The common narrative that there's a housing supply shortage in Canada doesn't appear to hold true in the country's most populous city. Census data released by Statistics Canada revealed that more than 92,000 dwellings in Toronto are not permanently occupied.

Toronto is home to a grand total of 1,253,238 private dwellings, according to the 2021 census findings, but only 1,160,892 of those dwellings are considered occupied by "usual residents" -- a person or a group of persons who are permanently residing there. This number accounts for private dwellings where the residents may be temporarily absent, but does not include short-term rentals or homes whose occupant has a primary residence elsewhere. That leaves a grand total of 92,346 Toronto dwellings without usual residents, which is roughly 7.4% of all dwellings -- a noticeable increase from 5.6% seen in 2016.

According to the census, Toronto's population has grown to 2,794,356, which is a bump of nearly 63,000 people from 2016's census count. Of that, 2,761,285 Torontonians are living in private households, leaving just over 33,000 residents with no private home -- significantly lower than the number of dwellings without primary occupants.

These numbers are in line with recent claims from industry experts that the idea of addressing the housing supply shortage, particularly in Canada's major cities, isn't as much of a key factor to addressing the housing crisis as some may think it is. In a recent report entitled "Could We PLEASE Stop With This Supply Myth?" BMO Chief Economist Doug Porter took aim at the federal 2022 budget, which put a heavy focus on creating new supply through a variety of housing initiatives.

"Yes, we should do all we can to encourage supply; but there is more at work here than that," Porter wrote.

In fact, in Toronto, new supply is outpacing population growth. From 2016 to 2021, the population increased by 62,785, meanwhile the number of dwellings jumped by 74,181. Despite similar trends having been seen across all Ontario, the provincial government's recent housing plan put an enormous focus on cutting red tape at the municipal level to accelerate housing development. A report released last month by The Union of British Columbia Municipalities, which looked at supply levels all across Canada, cautioned against this approach.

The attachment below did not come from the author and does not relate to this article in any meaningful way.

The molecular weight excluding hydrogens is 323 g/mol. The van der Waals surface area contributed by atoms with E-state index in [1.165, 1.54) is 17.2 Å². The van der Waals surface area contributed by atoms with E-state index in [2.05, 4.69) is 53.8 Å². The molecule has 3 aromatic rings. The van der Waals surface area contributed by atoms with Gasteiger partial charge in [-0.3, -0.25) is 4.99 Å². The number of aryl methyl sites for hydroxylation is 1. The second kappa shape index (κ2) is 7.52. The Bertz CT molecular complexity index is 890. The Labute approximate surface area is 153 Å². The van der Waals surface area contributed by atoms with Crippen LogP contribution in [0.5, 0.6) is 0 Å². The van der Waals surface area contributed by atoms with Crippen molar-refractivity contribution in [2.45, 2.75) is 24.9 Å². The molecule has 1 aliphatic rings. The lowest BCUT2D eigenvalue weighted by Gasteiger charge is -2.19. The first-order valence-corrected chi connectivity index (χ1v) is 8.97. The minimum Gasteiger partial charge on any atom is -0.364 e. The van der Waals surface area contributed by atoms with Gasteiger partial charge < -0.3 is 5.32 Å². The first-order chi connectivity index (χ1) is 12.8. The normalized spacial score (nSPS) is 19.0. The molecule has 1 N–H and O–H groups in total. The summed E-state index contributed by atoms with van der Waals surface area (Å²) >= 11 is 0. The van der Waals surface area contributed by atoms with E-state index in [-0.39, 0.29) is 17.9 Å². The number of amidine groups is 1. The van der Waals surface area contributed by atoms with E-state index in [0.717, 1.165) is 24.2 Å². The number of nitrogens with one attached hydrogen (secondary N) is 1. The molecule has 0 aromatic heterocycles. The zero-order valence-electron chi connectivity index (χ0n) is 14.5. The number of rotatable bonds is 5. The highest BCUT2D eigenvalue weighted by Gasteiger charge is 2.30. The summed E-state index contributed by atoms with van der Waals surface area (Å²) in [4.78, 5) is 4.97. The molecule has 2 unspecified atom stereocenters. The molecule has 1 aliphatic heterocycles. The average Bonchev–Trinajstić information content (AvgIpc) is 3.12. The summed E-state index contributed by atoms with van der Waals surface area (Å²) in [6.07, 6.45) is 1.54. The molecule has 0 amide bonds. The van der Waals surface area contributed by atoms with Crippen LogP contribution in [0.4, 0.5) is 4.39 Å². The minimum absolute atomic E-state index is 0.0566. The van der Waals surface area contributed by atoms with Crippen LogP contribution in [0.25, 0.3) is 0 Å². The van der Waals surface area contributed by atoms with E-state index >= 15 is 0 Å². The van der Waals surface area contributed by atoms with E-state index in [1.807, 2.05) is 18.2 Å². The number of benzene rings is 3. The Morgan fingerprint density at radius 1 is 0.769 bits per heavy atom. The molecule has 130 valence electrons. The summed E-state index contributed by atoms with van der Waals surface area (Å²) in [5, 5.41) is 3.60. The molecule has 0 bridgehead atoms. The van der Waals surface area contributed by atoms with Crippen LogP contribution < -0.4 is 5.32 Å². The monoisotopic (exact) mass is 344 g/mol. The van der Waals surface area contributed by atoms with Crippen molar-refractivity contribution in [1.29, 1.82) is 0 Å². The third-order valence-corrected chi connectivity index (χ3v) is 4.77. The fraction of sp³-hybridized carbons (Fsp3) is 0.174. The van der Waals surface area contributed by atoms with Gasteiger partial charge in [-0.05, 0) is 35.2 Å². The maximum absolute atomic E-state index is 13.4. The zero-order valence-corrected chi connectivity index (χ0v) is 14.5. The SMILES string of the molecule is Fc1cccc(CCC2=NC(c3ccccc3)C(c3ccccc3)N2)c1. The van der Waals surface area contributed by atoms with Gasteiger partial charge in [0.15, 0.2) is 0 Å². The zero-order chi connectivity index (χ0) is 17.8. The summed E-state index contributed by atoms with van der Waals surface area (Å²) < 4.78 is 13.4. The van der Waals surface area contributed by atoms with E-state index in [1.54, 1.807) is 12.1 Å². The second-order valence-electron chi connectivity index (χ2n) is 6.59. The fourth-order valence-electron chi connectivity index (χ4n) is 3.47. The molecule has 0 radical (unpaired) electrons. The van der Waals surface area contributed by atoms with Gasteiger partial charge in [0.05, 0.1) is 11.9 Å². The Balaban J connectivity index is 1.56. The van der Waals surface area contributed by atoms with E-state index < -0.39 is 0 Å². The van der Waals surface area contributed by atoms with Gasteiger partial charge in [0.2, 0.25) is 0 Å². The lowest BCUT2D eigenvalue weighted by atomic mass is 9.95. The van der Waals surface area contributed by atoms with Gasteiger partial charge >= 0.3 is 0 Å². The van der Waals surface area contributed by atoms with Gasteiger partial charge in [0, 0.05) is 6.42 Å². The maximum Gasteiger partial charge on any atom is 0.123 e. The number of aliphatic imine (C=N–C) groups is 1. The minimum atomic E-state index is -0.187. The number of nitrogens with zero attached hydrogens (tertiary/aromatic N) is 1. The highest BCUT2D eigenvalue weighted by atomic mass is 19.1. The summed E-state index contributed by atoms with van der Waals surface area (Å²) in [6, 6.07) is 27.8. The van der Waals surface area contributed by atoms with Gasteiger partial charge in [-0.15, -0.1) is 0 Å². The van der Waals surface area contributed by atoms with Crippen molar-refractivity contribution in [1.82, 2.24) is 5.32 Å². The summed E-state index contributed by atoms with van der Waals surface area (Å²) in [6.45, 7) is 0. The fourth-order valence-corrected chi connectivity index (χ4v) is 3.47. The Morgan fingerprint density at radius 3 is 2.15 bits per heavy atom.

"It is not uncommon in the current climate of debate to hear assertions that fixing housing is a simple matter of supply and demand," the report reads. "There is nothing simple about housing policy, and simple solutions are likely to be ineffective... A narrow focus on local government development approval processes or a poorly defined notion of the supply that is needed, without addressing other elements and participants in the housing system, risks missing important opportunities to improve affordability."

The census information comes in the wake of the City of Toronto implementing a vacant home tax. The tax, payable beginning in 2023, will require all property owners who have a non-primary residence that's been unoccupied for more than six months of the previous calendar year to pay a tax equal to 1% of the home's assessed value. This means that the owner of a vacant home with an assessed value of $1M would be subject to a $10,000 tax. Some exemptions will apply, including the owner’s death, if the homeowner is under medical care, or the home is undergoing renovation.